Cybersecurity specialists report detecting a new wave of attacks potentially linked to the Avaddon ransomware variant. This is a strain detected in early 2019 and is advertised as an as a service (RaaS) ransomware platform.
Recently a joint investigation by security firms in the United States and Australia detailed this new wave of attacks, detected in dozens of countries and impacting all kinds of public and private organizations.
Moreover, the Federal Bureau of Investigation (FBI) notes that the efforts of its specialized units to combat these practices have increased: “Threat actors behind Avaddon compromise affected systems through compromised login credentials to access remote desktop systems or VPN services,” the report states.
Avaddon infections also involve the scheme identified as “double extortion,” in which threat actors also steal sensitive information to filter it on hacking platforms, forcing victims to negotiate a ransom. This leaking comes in 3 steps defined by the FBI researchers:
- Warning: After gaining access to a target network, hackers leave a ransom note on the victim’s network and issue a warning about the potential leak of sensitive information
- Initial leak: If the affected organization does not pay the ransom within a certain timeframe, hackers begin to press by leaking a share of the compromised information on dark web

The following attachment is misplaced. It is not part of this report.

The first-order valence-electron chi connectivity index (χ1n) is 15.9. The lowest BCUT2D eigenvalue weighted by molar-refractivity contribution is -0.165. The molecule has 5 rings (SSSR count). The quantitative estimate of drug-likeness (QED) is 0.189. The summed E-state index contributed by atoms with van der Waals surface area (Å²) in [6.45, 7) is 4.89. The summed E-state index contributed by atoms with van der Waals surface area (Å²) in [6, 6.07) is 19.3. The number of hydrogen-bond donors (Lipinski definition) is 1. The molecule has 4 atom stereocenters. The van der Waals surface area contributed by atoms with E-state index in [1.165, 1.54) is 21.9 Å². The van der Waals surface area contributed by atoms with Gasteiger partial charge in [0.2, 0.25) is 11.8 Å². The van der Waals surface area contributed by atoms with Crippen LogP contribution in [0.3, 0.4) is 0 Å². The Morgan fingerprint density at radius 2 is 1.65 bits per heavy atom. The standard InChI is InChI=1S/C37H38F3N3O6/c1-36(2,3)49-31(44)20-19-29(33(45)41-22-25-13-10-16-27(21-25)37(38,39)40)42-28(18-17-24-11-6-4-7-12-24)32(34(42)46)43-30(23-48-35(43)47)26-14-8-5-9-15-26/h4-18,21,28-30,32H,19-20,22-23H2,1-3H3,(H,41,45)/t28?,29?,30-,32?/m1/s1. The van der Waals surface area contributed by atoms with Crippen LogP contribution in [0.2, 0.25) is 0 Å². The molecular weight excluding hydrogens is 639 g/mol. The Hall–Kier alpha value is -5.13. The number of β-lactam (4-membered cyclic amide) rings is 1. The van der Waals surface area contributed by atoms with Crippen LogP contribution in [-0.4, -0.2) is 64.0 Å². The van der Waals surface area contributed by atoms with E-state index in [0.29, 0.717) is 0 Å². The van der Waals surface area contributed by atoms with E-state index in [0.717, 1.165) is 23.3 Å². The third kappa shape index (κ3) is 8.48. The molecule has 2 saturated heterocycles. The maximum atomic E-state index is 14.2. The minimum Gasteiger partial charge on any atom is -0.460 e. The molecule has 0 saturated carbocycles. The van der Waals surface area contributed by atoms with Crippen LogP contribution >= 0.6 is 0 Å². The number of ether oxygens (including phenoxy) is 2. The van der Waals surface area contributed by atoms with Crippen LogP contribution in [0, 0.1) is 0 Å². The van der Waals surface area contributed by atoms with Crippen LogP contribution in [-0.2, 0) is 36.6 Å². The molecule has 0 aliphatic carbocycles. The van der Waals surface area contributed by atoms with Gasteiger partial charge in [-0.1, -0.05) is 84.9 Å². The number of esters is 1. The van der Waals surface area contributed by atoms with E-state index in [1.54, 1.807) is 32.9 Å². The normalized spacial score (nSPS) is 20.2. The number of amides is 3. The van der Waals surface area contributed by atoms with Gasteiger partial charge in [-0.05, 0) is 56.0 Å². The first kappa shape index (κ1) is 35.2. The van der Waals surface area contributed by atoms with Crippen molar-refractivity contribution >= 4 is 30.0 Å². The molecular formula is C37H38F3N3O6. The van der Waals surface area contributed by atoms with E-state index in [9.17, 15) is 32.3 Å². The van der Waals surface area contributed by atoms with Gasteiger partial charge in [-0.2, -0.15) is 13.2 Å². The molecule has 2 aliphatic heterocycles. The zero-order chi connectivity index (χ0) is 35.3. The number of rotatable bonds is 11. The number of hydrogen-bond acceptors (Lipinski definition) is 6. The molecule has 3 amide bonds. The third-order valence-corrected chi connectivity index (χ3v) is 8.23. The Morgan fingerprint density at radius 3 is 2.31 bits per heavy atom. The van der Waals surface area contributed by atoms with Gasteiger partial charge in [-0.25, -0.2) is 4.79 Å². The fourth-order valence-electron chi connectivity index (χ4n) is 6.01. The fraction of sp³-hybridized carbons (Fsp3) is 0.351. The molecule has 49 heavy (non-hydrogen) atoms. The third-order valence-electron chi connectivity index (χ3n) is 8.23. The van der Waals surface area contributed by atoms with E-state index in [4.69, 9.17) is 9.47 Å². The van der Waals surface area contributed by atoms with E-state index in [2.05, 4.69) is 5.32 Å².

- Full Leak: If the ransom is not paid after the set deadline (usually a week), hackers end up publishing all compromised information, which is available to any group of threat actors
Avaddon developers also claim that they have the ability to perform denial of service (DoS) attacks, although the FBI investigation specifies that no DoS attack incidents linked to this hacking group have been detected.
According to data collected by the ID-Ransomware platform, approximately 20 Avaddon attacks are reported per week, although at the moment there is no official data on the number of attacks that ends in the payment of a ransom or in the negotiation stage.
To learn more about information security risks, malware variants, vulnerabilities and information technologies, feel free to access the International Institute of Cyber Security (IICS) websites.
He is a well-known expert in mobile security and malware analysis. He studied Computer Science at NYU and started working as a cyber security analyst in 2003. He is actively working as an anti-malware expert. He also worked for security companies like Kaspersky Lab. His everyday job includes researching about new malware and cyber security incidents. Also he has deep level of knowledge in mobile security and mobile vulnerabilities.